A person who is a lawful permanent resident (LPR) has officially gained immigration benefits through their application with USCIS. An LPR’s most important immigration benefit is the right to reside and take employment in the United States on a permanent basis. But unlike a U.S. citizen and noncitizen national, LPRs can lose their immigration benefits if they break the law.

An Alien Authorized to Work
In this category, the individual is allowed to reside and work in the United States on a temporary basis which means that their particular set of immigration benefits expire. This means employers must be vigilant in ensuring that all employees who checked this box remain “authorized” to work throughout the employment relationship or the employer risks knowingly employing an individual who is not authorized to work in the United States. It is therefore important for employers to keep track of all of these expiration dates, as individuals with temporary employment authorization will require re-verification by either completing Section 3 of the I-9 or a new I-9. If a new I-9 is completed, all previous I-9s completed by the employee should be attached to the new I-9.

CHANGES TO SECTION 2

The information requested in Section 2 remains the same. Employers must still physically examine the original documents presented by the employee, which establish his/her identity and employment authorization within the three business days of the date employment begins for pay. The employer may choose to copy the documents presented, but if copying is the adopted practice, it is a best practice for the employer to copy the documents both front and back. But copying the documents does not relieve employers of the requirement to fully and properly complete Section 2. Employers must complete the information pertaining to the documents presented: (1) document title; (2) issuing authority; (3) document number; (4) expiration date, if any; and (5) the date employment begins.

Section 2 is affected by a change in the List of Acceptable Documents, which are the only documents employees are able to present (and the only documents an employer can accept) to the employer who must then record the information under Section 2. Before discussing the changes, remember that documents in List A demonstrate both the employee’s identity (i.e., contains a picture) and employment authorization, and that is why only one document is accepted if the employee decides to present a document under List A. However, if the employee does not present a document appearing in List A, the employee must present two documents. One document must establish their identity and must be a document listed under List B. The second document must prove their ability to work legally in the United States and must be a document listed under List C.

No Expired Documents
The biggest change under the new I-9 is that employers can no longer accept expired documents. Requiring unexpired documents should reduce the use of fraudulent or stolen documents. Employers must therefore pay particular attention to expiration dates on the documents they examine and dutifully record applicable expiration dates on the I-9.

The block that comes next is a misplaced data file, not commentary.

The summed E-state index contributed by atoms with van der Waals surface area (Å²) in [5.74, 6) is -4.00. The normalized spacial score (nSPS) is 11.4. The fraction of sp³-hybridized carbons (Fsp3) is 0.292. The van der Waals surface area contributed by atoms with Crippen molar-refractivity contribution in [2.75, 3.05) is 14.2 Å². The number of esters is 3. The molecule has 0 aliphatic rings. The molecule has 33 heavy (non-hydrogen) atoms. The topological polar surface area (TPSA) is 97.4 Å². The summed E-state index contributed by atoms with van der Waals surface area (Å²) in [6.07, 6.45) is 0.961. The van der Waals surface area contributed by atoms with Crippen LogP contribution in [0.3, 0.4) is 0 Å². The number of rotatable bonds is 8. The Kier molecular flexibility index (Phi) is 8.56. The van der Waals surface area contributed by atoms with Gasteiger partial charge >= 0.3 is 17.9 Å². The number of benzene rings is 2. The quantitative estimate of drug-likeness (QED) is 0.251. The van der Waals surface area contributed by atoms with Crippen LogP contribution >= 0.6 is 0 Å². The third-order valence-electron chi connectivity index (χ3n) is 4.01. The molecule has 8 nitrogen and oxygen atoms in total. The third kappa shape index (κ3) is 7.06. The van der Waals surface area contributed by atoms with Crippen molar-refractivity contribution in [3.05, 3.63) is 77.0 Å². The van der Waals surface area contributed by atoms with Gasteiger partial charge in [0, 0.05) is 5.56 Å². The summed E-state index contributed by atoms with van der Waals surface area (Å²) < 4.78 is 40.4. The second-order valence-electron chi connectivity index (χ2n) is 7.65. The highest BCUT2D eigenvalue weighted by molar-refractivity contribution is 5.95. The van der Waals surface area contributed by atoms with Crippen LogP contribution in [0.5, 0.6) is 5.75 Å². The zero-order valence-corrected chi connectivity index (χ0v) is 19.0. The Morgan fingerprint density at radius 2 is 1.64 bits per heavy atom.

U.S. Passport Card
Under List A, employers can now accept either a U.S. Passport or U.S. Passport Card. The U.S. Passport is a booklet and a U.S. Passport Card is similar in size to a driver’s license.

Foreign Passports
Two types of foreign passports now appear under List A as proof of identity and employment authorization. The first is a foreign passport notation on a machine-readable immigrant visa that is pre-printed with a temporary I-551 notation (LPR status confirmation). The second is a passport from the Federated States of Micronesia (FSM) or the Republic of the Marshall Islands (RMI) with a valid Form I-94 demonstrating valid status pursuant to the Compact of Free Association with the United States.

Form I-688, I-688A, I-688B
The temporary resident card (I-688) and employment authorization cards (I-688A and I-688B) are no longer acceptable and no longer appear under List A. The main reason these cards are no longer acceptable is because they are no longer issued by USCIS. So how can you tell if an employment authorization document is for I-688A or I-688B? The form number appears in small font size on the back of the employment authorization document, usually on the bottom.

RECOMMENDATIONS

While there is more to the I-9 than meets the eye and more than can be discussed in this article, it is important for employers to seek assistance in bringing their I-9s into compliance. For those savvy employers, it would be prudent to have a third party review and assess their level of I-9 compliance.

Jacob M. Monty is managing partner of Houston’s Monty Partners, LLP, the largest Hispanic-owned law firm in the Southwest. Monty is board certified in labor and employment law by the Texas Board of Legal Specialization. He regularly advises employers on immigration compliance and often represents employers faced with Immigration and Customs Enforcement raids and I-9 audits. Monty Partners, LLP is an employment, labor, and business immigration law firm. Please visit www.montypartners.com for more information. Monty Partners offers a free consultation to car wash operators who call (281) 493-5529 and identify themselves as Auto Laundry News subscribers.